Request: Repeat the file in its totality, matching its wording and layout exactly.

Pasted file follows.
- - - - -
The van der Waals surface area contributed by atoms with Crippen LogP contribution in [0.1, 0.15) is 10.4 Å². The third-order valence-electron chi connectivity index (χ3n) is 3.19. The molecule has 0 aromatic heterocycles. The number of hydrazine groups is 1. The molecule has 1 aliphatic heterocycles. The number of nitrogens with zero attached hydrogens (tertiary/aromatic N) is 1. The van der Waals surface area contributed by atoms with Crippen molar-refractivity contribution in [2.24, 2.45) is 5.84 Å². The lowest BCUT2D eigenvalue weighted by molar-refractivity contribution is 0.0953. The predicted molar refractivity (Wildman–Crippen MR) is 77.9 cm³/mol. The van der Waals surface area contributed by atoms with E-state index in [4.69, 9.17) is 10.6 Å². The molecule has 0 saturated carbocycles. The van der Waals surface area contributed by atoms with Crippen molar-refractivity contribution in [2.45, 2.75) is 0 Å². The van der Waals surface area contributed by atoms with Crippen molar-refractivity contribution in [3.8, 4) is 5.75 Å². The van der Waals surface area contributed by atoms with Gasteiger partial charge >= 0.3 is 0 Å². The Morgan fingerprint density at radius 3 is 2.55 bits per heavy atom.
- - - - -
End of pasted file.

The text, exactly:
The van der Waals surface area contributed by atoms with Crippen LogP contribution in [0.1, 0.15) is 10.4 Å². The third-order valence-electron chi connectivity index (χ3n) is 3.19. The molecule has 0 aromatic heterocycles. The number of hydrazine groups is 1. The molecule has 1 aliphatic heterocycles. The number of nitrogens with zero attached hydrogens (tertiary/aromatic N) is 1. The van der Waals surface area contributed by atoms with Crippen molar-refractivity contribution in [2.24, 2.45) is 5.84 Å². The lowest BCUT2D eigenvalue weighted by molar-refractivity contribution is 0.0953. The predicted molar refractivity (Wildman–Crippen MR) is 77.9 cm³/mol. The van der Waals surface area contributed by atoms with E-state index in [4.69, 9.17) is 10.6 Å². The molecule has 0 saturated carbocycles. The van der Waals surface area contributed by atoms with Crippen molar-refractivity contribution in [2.45, 2.75) is 0 Å². The van der Waals surface area contributed by atoms with Crippen molar-refractivity contribution in [3.8, 4) is 5.75 Å². The van der Waals surface area contributed by atoms with Gasteiger partial charge >= 0.3 is 0 Å². The Morgan fingerprint density at radius 3 is 2.55 bits per heavy atom.